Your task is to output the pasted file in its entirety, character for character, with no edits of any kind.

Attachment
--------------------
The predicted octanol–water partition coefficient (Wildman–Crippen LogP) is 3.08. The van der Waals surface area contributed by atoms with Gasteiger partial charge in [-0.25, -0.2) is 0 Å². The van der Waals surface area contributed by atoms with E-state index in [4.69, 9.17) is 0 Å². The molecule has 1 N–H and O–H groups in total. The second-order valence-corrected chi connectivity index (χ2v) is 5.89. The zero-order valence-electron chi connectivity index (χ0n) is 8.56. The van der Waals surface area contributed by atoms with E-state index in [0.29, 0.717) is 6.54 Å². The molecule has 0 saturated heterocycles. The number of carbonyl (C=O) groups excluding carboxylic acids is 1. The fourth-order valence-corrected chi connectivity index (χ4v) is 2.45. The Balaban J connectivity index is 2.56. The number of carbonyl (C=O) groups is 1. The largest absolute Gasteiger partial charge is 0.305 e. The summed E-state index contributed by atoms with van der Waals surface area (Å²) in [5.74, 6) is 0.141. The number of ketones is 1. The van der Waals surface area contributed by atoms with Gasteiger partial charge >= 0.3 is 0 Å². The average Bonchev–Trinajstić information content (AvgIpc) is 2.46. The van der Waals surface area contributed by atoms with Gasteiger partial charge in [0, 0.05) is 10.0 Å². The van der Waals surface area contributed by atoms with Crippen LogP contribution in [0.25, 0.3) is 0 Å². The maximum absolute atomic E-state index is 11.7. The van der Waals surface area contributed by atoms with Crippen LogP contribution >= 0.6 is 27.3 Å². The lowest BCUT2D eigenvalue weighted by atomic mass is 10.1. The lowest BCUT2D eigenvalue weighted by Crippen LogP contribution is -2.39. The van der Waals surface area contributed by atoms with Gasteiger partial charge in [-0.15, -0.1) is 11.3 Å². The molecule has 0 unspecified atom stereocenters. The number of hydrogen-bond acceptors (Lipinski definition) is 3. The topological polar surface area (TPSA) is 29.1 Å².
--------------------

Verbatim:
The predicted octanol–water partition coefficient (Wildman–Crippen LogP) is 3.08. The van der Waals surface area contributed by atoms with Gasteiger partial charge in [-0.25, -0.2) is 0 Å². The van der Waals surface area contributed by atoms with E-state index in [4.69, 9.17) is 0 Å². The molecule has 1 N–H and O–H groups in total. The second-order valence-corrected chi connectivity index (χ2v) is 5.89. The zero-order valence-electron chi connectivity index (χ0n) is 8.56. The van der Waals surface area contributed by atoms with E-state index in [0.29, 0.717) is 6.54 Å². The molecule has 0 saturated heterocycles. The number of carbonyl (C=O) groups excluding carboxylic acids is 1. The fourth-order valence-corrected chi connectivity index (χ4v) is 2.45. The Balaban J connectivity index is 2.56. The number of carbonyl (C=O) groups is 1. The largest absolute Gasteiger partial charge is 0.305 e. The summed E-state index contributed by atoms with van der Waals surface area (Å²) in [5.74, 6) is 0.141. The number of ketones is 1. The van der Waals surface area contributed by atoms with Gasteiger partial charge >= 0.3 is 0 Å². The average Bonchev–Trinajstić information content (AvgIpc) is 2.46. The van der Waals surface area contributed by atoms with Gasteiger partial charge in [0, 0.05) is 10.0 Å². The van der Waals surface area contributed by atoms with Crippen LogP contribution in [0.25, 0.3) is 0 Å². The maximum absolute atomic E-state index is 11.7. The van der Waals surface area contributed by atoms with Crippen LogP contribution >= 0.6 is 27.3 Å². The lowest BCUT2D eigenvalue weighted by atomic mass is 10.1. The lowest BCUT2D eigenvalue weighted by Crippen LogP contribution is -2.39. The van der Waals surface area contributed by atoms with Gasteiger partial charge in [-0.15, -0.1) is 11.3 Å². The molecule has 0 unspecified atom stereocenters. The number of hydrogen-bond acceptors (Lipinski definition) is 3. The topological polar surface area (TPSA) is 29.1 Å².